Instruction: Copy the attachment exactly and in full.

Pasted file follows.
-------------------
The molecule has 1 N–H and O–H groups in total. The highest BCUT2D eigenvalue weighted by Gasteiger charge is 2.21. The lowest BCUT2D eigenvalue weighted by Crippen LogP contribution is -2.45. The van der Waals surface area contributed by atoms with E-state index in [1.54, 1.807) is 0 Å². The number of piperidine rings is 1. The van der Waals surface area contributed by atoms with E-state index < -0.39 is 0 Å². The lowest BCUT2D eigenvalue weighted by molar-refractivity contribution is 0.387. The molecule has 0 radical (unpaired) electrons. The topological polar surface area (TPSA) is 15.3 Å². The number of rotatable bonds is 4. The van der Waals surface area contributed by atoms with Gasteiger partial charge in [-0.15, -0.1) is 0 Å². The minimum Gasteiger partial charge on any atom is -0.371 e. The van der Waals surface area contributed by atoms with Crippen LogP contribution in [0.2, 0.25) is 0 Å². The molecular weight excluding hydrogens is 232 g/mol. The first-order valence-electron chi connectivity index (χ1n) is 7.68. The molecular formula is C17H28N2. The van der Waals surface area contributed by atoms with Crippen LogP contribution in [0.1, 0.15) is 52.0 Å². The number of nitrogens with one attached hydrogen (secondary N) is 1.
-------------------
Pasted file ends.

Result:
The molecule has 1 N–H and O–H groups in total. The highest BCUT2D eigenvalue weighted by Gasteiger charge is 2.21. The lowest BCUT2D eigenvalue weighted by Crippen LogP contribution is -2.45. The van der Waals surface area contributed by atoms with E-state index in [1.54, 1.807) is 0 Å². The number of piperidine rings is 1. The van der Waals surface area contributed by atoms with E-state index < -0.39 is 0 Å². The lowest BCUT2D eigenvalue weighted by molar-refractivity contribution is 0.387. The molecule has 0 radical (unpaired) electrons. The topological polar surface area (TPSA) is 15.3 Å². The number of rotatable bonds is 4. The van der Waals surface area contributed by atoms with Gasteiger partial charge in [-0.15, -0.1) is 0 Å². The minimum Gasteiger partial charge on any atom is -0.371 e. The van der Waals surface area contributed by atoms with Crippen LogP contribution in [0.2, 0.25) is 0 Å². The molecular weight excluding hydrogens is 232 g/mol. The first-order valence-electron chi connectivity index (χ1n) is 7.68. The molecular formula is C17H28N2. The van der Waals surface area contributed by atoms with Crippen LogP contribution in [0.1, 0.15) is 52.0 Å². The number of nitrogens with one attached hydrogen (secondary N) is 1.